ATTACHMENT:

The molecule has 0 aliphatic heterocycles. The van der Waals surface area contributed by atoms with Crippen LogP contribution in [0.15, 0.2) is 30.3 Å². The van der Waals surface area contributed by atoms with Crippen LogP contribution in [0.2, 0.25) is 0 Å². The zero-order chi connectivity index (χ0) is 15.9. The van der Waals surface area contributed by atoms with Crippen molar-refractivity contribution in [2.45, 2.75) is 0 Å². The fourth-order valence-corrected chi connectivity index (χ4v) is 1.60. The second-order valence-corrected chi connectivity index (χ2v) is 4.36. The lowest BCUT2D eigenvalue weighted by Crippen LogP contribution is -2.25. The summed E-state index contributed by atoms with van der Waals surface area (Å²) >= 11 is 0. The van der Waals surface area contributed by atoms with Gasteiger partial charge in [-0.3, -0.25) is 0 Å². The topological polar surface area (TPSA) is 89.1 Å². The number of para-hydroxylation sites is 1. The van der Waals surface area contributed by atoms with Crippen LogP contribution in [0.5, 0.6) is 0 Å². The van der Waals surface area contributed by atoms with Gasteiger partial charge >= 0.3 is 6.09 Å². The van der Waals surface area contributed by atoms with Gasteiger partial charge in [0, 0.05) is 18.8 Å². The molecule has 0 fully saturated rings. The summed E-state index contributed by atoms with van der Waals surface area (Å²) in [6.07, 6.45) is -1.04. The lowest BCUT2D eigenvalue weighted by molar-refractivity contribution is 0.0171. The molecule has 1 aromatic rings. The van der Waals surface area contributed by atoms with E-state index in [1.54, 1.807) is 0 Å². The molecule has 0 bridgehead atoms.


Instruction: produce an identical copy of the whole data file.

The molecule has 0 aliphatic heterocycles. The van der Waals surface area contributed by atoms with Crippen LogP contribution in [0.15, 0.2) is 30.3 Å². The van der Waals surface area contributed by atoms with Crippen LogP contribution in [0.2, 0.25) is 0 Å². The zero-order chi connectivity index (χ0) is 15.9. The van der Waals surface area contributed by atoms with Crippen molar-refractivity contribution in [2.45, 2.75) is 0 Å². The fourth-order valence-corrected chi connectivity index (χ4v) is 1.60. The second-order valence-corrected chi connectivity index (χ2v) is 4.36. The lowest BCUT2D eigenvalue weighted by Crippen LogP contribution is -2.25. The summed E-state index contributed by atoms with van der Waals surface area (Å²) >= 11 is 0. The van der Waals surface area contributed by atoms with Gasteiger partial charge in [-0.3, -0.25) is 0 Å². The topological polar surface area (TPSA) is 89.1 Å². The number of para-hydroxylation sites is 1. The van der Waals surface area contributed by atoms with Crippen LogP contribution in [0.5, 0.6) is 0 Å². The van der Waals surface area contributed by atoms with Gasteiger partial charge >= 0.3 is 6.09 Å². The van der Waals surface area contributed by atoms with Gasteiger partial charge in [0, 0.05) is 18.8 Å². The molecule has 0 fully saturated rings. The summed E-state index contributed by atoms with van der Waals surface area (Å²) in [6.07, 6.45) is -1.04. The lowest BCUT2D eigenvalue weighted by molar-refractivity contribution is 0.0171. The molecule has 1 aromatic rings. The van der Waals surface area contributed by atoms with E-state index in [1.54, 1.807) is 0 Å². The molecule has 0 bridgehead atoms.